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Need to tell your work about your breast cancer?

Does your boss really need to know if you have breast cancer? How are your co-workers?

This is your call. And that depends on what’s best for you.

If you need time during treatment or reasonable accommodation, such as being able to work from home, it can inform your boss or your HR team. Employees you are close to can be a comfort.

But if you prefer to keep it private, you can do so.

Here’s how four women handled their breast cancer diagnosis at work.

I told my boss and some co-workers

Niomi Thompson, an administrator of the community college in Wichita, KS, is receiving chemotherapy for stage III breast cancer. She chose to make her diagnosis known at work because she knew she would look different after starting treatment and that she would have to miss days of work.

“The first person I told was my immediate supervisor,” Thompson says. “After about a week, I sent an email to several close associates to tell them directly.” She also gave her supervisor permission to tell other members of their team so she would not have to repeat her story over and over.

She is happy with her decision.

“My immediate supervisor was incredibly understanding and compassionate, as were my co-workers and other team members,” says Thompson. “I’m glad I told them that, because a lot of them shared their own experiences with cancer and it was reassuring to hear their stories.”

Thompson’s associates even set up meals for her chemo days, which helped her family. But not everyone has such a supportive situation.

I did not tell anyone at work

“In December 2015, I was diagnosed with breast cancer and I kept it very quiet,” says Daphne Ortiz, a publicist and owner of a small public relations officer, Statement PR in Chicago.

Ortiz decided not to share her diagnosis with anyone at work. “I did not want them to worry, and I did not want them to think I was not the best in my game,” she says.

She also did not tell her clients.

“I did not want them to think I had such cancer that I could not pay attention to their account,” Ortiz said. “If you can not do the job, there are many other fantastic publicists who can do in my business.”

Keeping things private also helped her personally.

“Work was a great place for me to focus and remove myself from the fear of living with cancer,” says Ortiz.

She did tell good friends in other parts of her life. Just not at work.

“I needed people to have good energy on this trip,” she says. By keeping it private at work, she does not have to face any discomfort.

Six years later, she says it was the right decision for her.

Open book

Sara Olsher found out she had breast cancer when she was marketing director at Red Tricycle, a small business in Sausalito, CA.

Olsher has a family history of breast cancer and a lawyer for early investigations. She was very open with her team about her family history, and even updated it on her own performances.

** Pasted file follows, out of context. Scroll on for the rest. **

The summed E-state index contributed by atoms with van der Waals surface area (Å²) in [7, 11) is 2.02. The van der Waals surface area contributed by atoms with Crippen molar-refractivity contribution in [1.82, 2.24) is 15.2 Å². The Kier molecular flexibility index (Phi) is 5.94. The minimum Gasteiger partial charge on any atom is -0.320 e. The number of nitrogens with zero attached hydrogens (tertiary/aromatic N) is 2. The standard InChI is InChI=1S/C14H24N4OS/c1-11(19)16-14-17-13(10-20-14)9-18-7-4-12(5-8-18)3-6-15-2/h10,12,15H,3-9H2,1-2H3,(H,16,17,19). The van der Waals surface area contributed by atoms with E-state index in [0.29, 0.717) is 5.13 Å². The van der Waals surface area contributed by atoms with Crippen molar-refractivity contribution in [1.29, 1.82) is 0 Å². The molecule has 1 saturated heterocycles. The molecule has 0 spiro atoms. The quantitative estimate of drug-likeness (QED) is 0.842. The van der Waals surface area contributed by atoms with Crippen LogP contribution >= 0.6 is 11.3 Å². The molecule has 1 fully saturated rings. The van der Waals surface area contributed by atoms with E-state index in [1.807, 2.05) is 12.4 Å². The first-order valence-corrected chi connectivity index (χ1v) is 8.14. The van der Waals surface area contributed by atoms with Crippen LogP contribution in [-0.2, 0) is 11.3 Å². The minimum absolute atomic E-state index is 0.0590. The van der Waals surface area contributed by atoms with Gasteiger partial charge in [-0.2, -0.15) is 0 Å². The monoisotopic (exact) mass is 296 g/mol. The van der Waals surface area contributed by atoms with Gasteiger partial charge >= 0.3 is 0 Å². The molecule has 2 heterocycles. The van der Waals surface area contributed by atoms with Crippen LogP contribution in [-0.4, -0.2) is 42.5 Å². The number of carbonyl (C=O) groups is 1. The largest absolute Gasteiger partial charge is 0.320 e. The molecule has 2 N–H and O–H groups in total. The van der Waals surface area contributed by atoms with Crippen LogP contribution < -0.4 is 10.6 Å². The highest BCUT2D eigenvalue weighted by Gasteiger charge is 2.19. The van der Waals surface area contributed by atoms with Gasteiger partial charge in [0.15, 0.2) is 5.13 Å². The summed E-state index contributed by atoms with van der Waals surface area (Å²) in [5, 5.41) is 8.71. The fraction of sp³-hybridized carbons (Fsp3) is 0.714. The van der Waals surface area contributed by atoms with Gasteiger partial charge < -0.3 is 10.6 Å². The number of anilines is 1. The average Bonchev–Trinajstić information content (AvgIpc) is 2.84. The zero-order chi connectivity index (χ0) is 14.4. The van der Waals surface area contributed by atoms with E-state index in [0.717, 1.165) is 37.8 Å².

When she was diagnosed, Olsher immediately told her CEO. “I felt uncomfortable, but also less alone,” she says.

Her boss was worried and offered to help. She even brought groceries for her because she was not sure what she needed.

“It was so nice. It really meant a lot to me, ”says Olsher.

She also told her co-workers. “Being part of a small team means I wanted to share with people,” she says.

After surgery, Olsher found out that the cancer had spread and that she would need chemotherapy. She expected the treatment to last a year, and so she took disability leave.

“My boss covered my health insurance for a while and created a different position for me when I returned to work, although I was definitely not the same as before,” she says, noting that she has cognitive problems and fatigue.

Olsher says she was open at work to help her avoid the stress of worrying if people would find out. It was also necessary because she needed time away from work. But it’s a personal decision, she says, and it may depend on the team and your boss.

I wanted to set an example

Christina Steinorth-Powell, a licensed psychotherapist in Nashville, is self-employed. So she has no co-workers to tell her diagnosis.

But she made the decision to tell it to her patients because she knew they would eventually see changes in her appearance due to chemotherapy.

“I honestly did not feel I had a choice,” she says. “For me, it was important to know the truth about what was going on with me rather than to speculate.”

She also wanted to be a positive role model for her patients, to show them that it’s good to admit that you can not do everything and to take time to take care of yourself.

As a therapist, Steinorth-Powell says it can be a mistake to do all this without the support of others.

“There is no price to be strong,” she says.

It is often helpful to tell your boss and your HR team about your diagnosis, she says. “Most places are incredibly understandable and accommodating when they know you need help.”

“And remember,” says Steinorth-Powell, “no one can help you if you do not let them know you need something.”

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